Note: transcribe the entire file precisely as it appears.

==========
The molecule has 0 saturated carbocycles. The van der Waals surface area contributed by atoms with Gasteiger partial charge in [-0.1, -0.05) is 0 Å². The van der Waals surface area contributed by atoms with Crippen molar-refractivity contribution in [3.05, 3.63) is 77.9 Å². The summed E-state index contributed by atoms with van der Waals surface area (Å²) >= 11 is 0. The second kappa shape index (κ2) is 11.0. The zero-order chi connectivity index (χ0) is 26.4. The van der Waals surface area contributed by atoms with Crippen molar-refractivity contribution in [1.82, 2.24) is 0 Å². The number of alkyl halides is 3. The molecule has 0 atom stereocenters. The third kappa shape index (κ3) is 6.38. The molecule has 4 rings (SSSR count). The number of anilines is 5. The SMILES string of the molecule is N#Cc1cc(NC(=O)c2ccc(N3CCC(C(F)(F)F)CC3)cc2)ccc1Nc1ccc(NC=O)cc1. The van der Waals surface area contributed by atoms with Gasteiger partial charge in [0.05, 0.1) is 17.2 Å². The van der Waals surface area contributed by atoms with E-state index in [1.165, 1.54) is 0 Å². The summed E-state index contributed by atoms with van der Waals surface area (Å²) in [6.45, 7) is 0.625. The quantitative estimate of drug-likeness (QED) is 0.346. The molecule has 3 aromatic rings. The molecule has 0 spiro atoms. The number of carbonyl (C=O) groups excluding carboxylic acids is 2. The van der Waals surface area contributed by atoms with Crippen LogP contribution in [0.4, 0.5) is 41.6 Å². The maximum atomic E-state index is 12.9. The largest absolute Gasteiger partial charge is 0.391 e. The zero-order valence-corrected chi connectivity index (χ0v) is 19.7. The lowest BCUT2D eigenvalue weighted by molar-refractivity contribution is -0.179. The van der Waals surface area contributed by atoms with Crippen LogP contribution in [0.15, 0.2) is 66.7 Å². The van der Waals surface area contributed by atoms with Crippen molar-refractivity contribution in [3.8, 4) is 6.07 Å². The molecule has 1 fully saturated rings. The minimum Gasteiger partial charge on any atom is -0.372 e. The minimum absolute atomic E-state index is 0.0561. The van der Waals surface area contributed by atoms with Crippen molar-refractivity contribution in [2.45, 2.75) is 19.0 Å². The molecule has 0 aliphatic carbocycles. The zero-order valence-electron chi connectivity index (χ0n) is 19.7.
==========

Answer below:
The molecule has 0 saturated carbocycles. The van der Waals surface area contributed by atoms with Gasteiger partial charge in [-0.1, -0.05) is 0 Å². The van der Waals surface area contributed by atoms with Crippen molar-refractivity contribution in [3.05, 3.63) is 77.9 Å². The summed E-state index contributed by atoms with van der Waals surface area (Å²) >= 11 is 0. The second kappa shape index (κ2) is 11.0. The zero-order chi connectivity index (χ0) is 26.4. The van der Waals surface area contributed by atoms with Crippen molar-refractivity contribution in [1.82, 2.24) is 0 Å². The number of alkyl halides is 3. The molecule has 0 atom stereocenters. The third kappa shape index (κ3) is 6.38. The molecule has 4 rings (SSSR count). The number of anilines is 5. The SMILES string of the molecule is N#Cc1cc(NC(=O)c2ccc(N3CCC(C(F)(F)F)CC3)cc2)ccc1Nc1ccc(NC=O)cc1. The van der Waals surface area contributed by atoms with Gasteiger partial charge in [0.05, 0.1) is 17.2 Å². The van der Waals surface area contributed by atoms with E-state index in [1.165, 1.54) is 0 Å². The summed E-state index contributed by atoms with van der Waals surface area (Å²) in [6.45, 7) is 0.625. The quantitative estimate of drug-likeness (QED) is 0.346. The molecule has 3 aromatic rings. The molecule has 0 spiro atoms. The number of carbonyl (C=O) groups excluding carboxylic acids is 2. The van der Waals surface area contributed by atoms with Crippen LogP contribution in [0.4, 0.5) is 41.6 Å². The maximum atomic E-state index is 12.9. The largest absolute Gasteiger partial charge is 0.391 e. The zero-order valence-corrected chi connectivity index (χ0v) is 19.7. The lowest BCUT2D eigenvalue weighted by molar-refractivity contribution is -0.179. The van der Waals surface area contributed by atoms with Crippen LogP contribution in [0.15, 0.2) is 66.7 Å². The van der Waals surface area contributed by atoms with Crippen molar-refractivity contribution in [3.8, 4) is 6.07 Å². The molecule has 1 fully saturated rings. The minimum Gasteiger partial charge on any atom is -0.372 e. The minimum absolute atomic E-state index is 0.0561. The van der Waals surface area contributed by atoms with Crippen molar-refractivity contribution in [2.45, 2.75) is 19.0 Å². The molecule has 0 aliphatic carbocycles. The zero-order valence-electron chi connectivity index (χ0n) is 19.7.